On Monday, 27 brave, righteous student protesters smiled and cheered as they received arrest citations for refusing to leave the Financial Aid Office after administrators chose not to capitulate to their demands to “eliminate the student income contribution.”
What a joke.
Argue for lower tuition. Argue for more flexible aid packages for middle income students. But please stop “arguing” for the elimination of a cost that doesn’t exist. In other words, argue for something that actually matters — if only we knew what that was.
Ironically, it appears that our generation has forgotten how to protest. Rather than question bureaucracy through reasoned discourse, careful rhetoric and detailed plans of action — hallmarks of the great protesters of the 1960s — we have instead turned the fight for supposed egalitarianism into inherited dogma. We’re “fighting” for things that really don’t make a difference.
While Students Unite Now could only shout “We believe that we will win” over and over outside administrators’ offices, Mario Savio, the famous University of California, Berkeley advocate for unfettered free speech, had much stronger words for a true and crucial purpose — one that furthered the University and recognized its failures. He spontaneously shouted these stirring lines against the administrative plutocracy that denied a plurality of viewpoints from campus: “You’ve got to put your bodies upon the gears and upon the wheels … upon the levers, upon all the apparatus, and you’ve got to make it stop! And you’ve got to indicate to the people who run it, to the people who own it, that unless you’re free, the machine will be prevented from working at all!”
It was the left, not the right, that wanted freedom of expression in the ’60s; that was the key, they thought, to true liberty. Students wanted every kind of speaker to represent a diverse array of views on campus. They wanted more classes and more class time — discussion sections, clubs. Everything was intellectual. The tenor at Yale is sharply different today — equality is sought through orthodoxy, not lively conversation.
The recent Yale College Council Presidential debate exhibits this well. Fires were stoked when two candidates responded “no” to the rapid-fire question, “Is Yale institutionally racist?” The fact that this question was considered simple enough to be reduced to a yes or no answer is laughable. The fact that only one of those answers was popularly considered “correct” is frightening.
The onslaught continued: Yale has failed to address sexual misconduct? Check. Mental health is a huge concern on campus? Check. Yale must eliminate the student income contribution? Well, duh, check.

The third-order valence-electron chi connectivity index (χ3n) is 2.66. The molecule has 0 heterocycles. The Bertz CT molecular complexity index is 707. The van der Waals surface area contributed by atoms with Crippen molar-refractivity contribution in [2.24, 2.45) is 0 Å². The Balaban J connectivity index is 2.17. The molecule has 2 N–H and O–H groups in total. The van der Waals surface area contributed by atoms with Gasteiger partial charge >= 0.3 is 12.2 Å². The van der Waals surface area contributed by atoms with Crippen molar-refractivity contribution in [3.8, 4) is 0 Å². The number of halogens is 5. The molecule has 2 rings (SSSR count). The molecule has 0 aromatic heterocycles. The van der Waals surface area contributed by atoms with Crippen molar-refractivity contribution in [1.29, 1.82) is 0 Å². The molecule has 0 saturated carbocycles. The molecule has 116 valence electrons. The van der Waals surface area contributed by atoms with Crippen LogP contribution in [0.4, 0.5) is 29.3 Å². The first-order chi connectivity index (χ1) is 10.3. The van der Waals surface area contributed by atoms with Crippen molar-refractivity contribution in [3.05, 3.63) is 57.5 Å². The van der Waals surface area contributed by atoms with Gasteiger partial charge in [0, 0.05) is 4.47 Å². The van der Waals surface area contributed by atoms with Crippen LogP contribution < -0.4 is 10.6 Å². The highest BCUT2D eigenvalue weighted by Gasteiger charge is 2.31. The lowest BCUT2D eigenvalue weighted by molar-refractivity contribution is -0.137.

While different policies are frequently proposed to address these stock issues, the existence of the issues themselves is always assumed. Hardly ever do we question those assumptions — borrowed from generations before us — and seek the deeper reasons for their existence (or lack thereof).
By voicing “no,” to the unfairly worded question, Sal Rao ’20, the YCC president-elect, actually did a great service to campus discourse. Her initial intuition, that people on campus have worked hard over the years to make the campus a better, more comforting place appropriately recognized the danger in quickly affirming a problem as “institutional” — as something that is disseminated throughout every facet of the University. Real progress at the university level — if that’s at all what any protester is interested in — will only come if we sincerely recognize how far Yale has already come.
Protesters of the ’60s would find today’s advocacy utterly meaningless. In 1962, Tom Hayden of Students for a Democratic Society began the “Port Huron Statement,” a 60-plus-page manifesto on the plight of America, with a humility and honesty completely lacking from today’s activism: “We are people of this generation, bred in at least modest comfort, housed now in universities, looking uncomfortably to the world we inherit.”
Protesters recognized their relatively privileged positions in elite universities and instead turned their intentions to a place we often forget at Yale — the real world. The statement of Students for a Democratic Society outlined very specific and knowledgeable policy proposals against racial divides and McCarthyism that were backed by rigorous political theory. Later protesters of Vietnam poured their hearts into questioning the absence of meaning behind the government’s invasion.
Martin Luther King Jr. offers the most beautiful example of the height of reasoned discourse in his “Letter from a Birmingham Jail.” He invokes Socrates, St. Augustine and St. Thomas Aquinas to argue for the reversal of a fundamental wrong committed against the very history of humanity itself.
The protesters of the ’60s were great because they were radical: They questioned the very roots of institutions. They sought to understand the purpose of a university, or a country, and offered rigorous solutions to entrenched absurdities.
We’ve gotten to a point in the University’s history where students have it so good that we can’t distinguish between what is and isn’t important. We can’t assume that we know what battles should be fought or what injustices should be corrected. We’re a far cry away from a meaningful shout.
Leland Stange is a junior in Ezra Stiles College. His column runs on alternate Fridays. Contact him at firstname.lastname@example.org.